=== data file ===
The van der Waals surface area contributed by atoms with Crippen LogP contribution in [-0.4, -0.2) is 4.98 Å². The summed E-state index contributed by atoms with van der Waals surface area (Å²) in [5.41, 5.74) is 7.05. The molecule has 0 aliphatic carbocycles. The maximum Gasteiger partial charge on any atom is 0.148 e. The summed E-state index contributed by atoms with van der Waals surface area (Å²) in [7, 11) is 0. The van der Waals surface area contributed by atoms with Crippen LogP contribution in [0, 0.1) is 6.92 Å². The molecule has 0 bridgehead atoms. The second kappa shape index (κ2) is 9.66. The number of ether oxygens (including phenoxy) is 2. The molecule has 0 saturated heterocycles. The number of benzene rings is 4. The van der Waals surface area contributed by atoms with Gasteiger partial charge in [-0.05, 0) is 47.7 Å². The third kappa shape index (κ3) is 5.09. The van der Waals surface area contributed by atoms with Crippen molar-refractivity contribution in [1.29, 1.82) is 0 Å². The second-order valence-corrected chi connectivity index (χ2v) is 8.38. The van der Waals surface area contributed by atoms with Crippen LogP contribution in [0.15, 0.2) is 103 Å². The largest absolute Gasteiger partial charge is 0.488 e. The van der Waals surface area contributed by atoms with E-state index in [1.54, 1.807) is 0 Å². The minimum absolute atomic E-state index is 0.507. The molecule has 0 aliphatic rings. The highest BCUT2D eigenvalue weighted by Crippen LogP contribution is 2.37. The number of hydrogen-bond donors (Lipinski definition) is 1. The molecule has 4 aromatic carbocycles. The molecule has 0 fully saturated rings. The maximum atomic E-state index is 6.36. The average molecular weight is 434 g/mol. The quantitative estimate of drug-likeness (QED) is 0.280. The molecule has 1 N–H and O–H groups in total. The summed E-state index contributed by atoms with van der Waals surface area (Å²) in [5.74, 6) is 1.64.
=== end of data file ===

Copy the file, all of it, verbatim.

The van der Waals surface area contributed by atoms with Crippen LogP contribution in [-0.4, -0.2) is 4.98 Å². The summed E-state index contributed by atoms with van der Waals surface area (Å²) in [5.41, 5.74) is 7.05. The molecule has 0 aliphatic carbocycles. The maximum Gasteiger partial charge on any atom is 0.148 e. The summed E-state index contributed by atoms with van der Waals surface area (Å²) in [7, 11) is 0. The van der Waals surface area contributed by atoms with Crippen LogP contribution in [0, 0.1) is 6.92 Å². The molecule has 0 bridgehead atoms. The second kappa shape index (κ2) is 9.66. The number of ether oxygens (including phenoxy) is 2. The molecule has 0 saturated heterocycles. The number of benzene rings is 4. The van der Waals surface area contributed by atoms with Gasteiger partial charge in [-0.05, 0) is 47.7 Å². The third kappa shape index (κ3) is 5.09. The van der Waals surface area contributed by atoms with Crippen molar-refractivity contribution in [1.29, 1.82) is 0 Å². The second-order valence-corrected chi connectivity index (χ2v) is 8.38. The van der Waals surface area contributed by atoms with Crippen LogP contribution in [0.15, 0.2) is 103 Å². The largest absolute Gasteiger partial charge is 0.488 e. The van der Waals surface area contributed by atoms with E-state index in [1.54, 1.807) is 0 Å². The minimum absolute atomic E-state index is 0.507. The molecule has 0 aliphatic rings. The highest BCUT2D eigenvalue weighted by Crippen LogP contribution is 2.37. The number of hydrogen-bond donors (Lipinski definition) is 1. The molecule has 4 aromatic carbocycles. The molecule has 0 fully saturated rings. The maximum atomic E-state index is 6.36. The average molecular weight is 434 g/mol. The quantitative estimate of drug-likeness (QED) is 0.280. The molecule has 1 N–H and O–H groups in total. The summed E-state index contributed by atoms with van der Waals surface area (Å²) in [5.74, 6) is 1.64.